Public health experts are dismayed that Republican officials and lawmakers have embraced anti-vaccine theories as the coronavirus continues to claim new victims.
Conservative state lawmakers are trying to block universities from requiring students to show proof of COVID-19 vaccinations, and public health experts trace those efforts back to the Tea Party's "health freedom" movement in the middle of the last decade that pushed back against vaccine requirements following a California measles outbreak, reported Politico.
"They're causing a lot of damage," said Peter Hotez, dean of the National School of Tropical Medicine at the Baylor College of Medicine. "The GOP has now fully embraced anti-vaccine, anti-science activities."
Prohibiting vaccine mandates are seen as a show of support for former president Donald Trump, who last year won 14 or the 16 states with bans, although universities may challenge those laws and executive orders.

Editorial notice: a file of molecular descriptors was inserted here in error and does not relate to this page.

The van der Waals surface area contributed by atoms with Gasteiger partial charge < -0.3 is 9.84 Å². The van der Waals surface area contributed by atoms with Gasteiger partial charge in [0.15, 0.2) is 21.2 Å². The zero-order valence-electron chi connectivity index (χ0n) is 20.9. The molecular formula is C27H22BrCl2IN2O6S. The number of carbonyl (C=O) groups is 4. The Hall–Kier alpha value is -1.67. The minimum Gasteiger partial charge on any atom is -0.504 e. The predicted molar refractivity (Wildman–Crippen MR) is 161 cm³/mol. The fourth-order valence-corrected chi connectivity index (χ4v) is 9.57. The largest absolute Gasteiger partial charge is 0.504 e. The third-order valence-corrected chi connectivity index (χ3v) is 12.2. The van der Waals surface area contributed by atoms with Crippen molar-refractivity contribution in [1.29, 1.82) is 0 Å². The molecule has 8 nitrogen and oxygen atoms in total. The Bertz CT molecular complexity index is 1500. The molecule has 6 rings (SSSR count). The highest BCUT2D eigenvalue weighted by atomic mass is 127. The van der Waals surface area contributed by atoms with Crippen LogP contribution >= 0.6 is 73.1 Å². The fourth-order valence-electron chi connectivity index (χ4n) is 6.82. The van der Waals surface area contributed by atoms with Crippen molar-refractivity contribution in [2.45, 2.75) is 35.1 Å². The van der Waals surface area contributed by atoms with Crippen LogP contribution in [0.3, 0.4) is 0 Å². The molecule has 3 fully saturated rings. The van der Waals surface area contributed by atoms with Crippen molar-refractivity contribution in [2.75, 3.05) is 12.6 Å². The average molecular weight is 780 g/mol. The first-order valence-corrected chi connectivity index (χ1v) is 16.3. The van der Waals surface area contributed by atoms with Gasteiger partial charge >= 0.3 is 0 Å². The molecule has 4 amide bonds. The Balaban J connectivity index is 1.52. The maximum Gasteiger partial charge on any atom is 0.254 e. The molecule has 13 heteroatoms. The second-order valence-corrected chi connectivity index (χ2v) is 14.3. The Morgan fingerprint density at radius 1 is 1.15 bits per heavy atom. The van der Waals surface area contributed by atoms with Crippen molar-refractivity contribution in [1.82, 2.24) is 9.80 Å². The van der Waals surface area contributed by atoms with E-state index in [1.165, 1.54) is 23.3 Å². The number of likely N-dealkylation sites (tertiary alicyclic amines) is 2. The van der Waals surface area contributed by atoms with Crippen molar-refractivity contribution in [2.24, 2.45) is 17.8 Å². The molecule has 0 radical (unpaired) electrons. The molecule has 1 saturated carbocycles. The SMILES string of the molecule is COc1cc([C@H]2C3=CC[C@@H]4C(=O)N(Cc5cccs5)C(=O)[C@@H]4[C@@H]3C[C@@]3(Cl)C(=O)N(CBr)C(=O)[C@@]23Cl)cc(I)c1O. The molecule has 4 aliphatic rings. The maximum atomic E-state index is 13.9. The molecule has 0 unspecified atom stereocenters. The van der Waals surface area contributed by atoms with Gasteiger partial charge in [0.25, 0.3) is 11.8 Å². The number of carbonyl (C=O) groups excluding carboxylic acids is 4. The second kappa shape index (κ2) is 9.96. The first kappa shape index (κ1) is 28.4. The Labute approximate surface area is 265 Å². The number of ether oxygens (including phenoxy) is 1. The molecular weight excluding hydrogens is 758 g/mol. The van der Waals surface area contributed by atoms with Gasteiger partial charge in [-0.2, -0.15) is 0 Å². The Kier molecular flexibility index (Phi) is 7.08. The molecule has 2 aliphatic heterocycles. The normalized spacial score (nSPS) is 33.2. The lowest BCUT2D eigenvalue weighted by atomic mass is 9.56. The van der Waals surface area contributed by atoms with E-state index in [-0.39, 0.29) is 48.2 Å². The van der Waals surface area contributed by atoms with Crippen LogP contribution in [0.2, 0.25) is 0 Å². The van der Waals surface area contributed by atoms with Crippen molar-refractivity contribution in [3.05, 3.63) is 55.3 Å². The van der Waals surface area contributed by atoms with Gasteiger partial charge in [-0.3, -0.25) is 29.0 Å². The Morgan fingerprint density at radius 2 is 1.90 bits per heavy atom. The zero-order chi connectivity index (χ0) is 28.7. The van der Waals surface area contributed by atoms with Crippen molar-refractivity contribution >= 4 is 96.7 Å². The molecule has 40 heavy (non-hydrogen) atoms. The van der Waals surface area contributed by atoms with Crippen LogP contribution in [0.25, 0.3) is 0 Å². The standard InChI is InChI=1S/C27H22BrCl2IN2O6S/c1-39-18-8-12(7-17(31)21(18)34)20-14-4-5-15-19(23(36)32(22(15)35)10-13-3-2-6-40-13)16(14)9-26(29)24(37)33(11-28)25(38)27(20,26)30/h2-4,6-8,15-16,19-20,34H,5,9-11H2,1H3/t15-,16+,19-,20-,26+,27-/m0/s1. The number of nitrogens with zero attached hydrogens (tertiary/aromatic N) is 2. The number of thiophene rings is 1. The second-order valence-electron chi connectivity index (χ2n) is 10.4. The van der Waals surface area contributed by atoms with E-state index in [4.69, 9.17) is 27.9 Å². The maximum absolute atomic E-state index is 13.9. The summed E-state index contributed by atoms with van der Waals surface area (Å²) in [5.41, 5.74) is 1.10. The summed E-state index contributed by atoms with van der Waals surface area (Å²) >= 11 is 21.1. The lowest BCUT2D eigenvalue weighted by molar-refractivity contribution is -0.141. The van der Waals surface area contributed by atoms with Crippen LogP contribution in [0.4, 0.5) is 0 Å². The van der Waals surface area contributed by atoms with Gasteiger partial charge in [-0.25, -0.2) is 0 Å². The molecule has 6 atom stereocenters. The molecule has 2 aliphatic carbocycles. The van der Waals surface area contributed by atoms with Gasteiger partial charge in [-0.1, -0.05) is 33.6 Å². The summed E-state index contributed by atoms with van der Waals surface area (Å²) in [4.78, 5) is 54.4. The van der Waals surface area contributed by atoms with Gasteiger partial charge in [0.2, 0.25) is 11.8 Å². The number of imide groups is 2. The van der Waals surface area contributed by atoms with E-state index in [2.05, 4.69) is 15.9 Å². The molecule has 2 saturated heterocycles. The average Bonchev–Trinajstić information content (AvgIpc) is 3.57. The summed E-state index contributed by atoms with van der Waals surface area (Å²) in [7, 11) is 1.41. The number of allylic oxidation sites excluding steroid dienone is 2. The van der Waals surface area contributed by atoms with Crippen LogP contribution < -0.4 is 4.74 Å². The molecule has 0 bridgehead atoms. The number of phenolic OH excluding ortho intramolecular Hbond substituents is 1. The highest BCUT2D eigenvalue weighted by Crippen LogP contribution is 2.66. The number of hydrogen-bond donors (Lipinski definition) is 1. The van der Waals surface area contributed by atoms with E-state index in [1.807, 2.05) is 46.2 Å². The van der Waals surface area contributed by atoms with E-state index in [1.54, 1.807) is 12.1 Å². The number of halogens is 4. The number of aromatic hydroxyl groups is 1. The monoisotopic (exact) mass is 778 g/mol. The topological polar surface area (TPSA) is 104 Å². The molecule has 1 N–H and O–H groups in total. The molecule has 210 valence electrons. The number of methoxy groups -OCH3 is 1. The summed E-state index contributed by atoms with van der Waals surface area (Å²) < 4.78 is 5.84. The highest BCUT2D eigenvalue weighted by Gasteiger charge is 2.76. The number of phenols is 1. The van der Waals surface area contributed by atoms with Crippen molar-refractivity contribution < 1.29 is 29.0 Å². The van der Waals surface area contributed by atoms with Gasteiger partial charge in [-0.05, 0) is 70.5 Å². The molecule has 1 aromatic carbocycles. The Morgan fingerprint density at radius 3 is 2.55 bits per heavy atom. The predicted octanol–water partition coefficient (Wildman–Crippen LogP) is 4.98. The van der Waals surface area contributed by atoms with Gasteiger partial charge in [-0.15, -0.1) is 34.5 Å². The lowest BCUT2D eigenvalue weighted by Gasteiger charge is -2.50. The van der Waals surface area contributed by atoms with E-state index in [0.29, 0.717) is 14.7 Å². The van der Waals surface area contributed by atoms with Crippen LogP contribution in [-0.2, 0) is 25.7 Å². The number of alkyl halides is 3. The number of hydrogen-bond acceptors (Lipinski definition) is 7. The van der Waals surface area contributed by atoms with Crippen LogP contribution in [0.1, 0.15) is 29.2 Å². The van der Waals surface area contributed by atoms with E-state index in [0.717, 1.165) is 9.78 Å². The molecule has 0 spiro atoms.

"To respond to almost like a boogie man and start legislating so early on, I think is a little bit short-sighted," said Rekha Lakshmanan, director of advocacy and policy at the Immunization Partnership.
Arizona and Florida have both banned universities from mandating vaccination proof as the more contagious Delta variant of the deadly virus surge in areas with lower rates of inoculation, and college students are already the least likely cohort to have gotten the shots or plan on getting them.
"In order for college students to return to the kind of pre-pandemic environment on college campuses, that the college area has to be safe, and we feel the best way for it to be safe, from a health standpoint, is to require this vaccine," said Gerri Taylor, co-chair of the American College Health Association's coronavirus task force.
Younger adults are less likely to die from COVID-19, but they can still suffer serious health effects and spread the virus to others, and one vaccine expert said refusing to get the shots is like playing Russian roulette.
"It's not five empty chambers and one bullet, it's probably 100,000 empty chambers and one bullet," said Paul Offit, director of the Vaccine Education Center at Children's Hospital of Philadelphia and a member of FDA's vaccine advisory panel. "But why put a gun to your head?"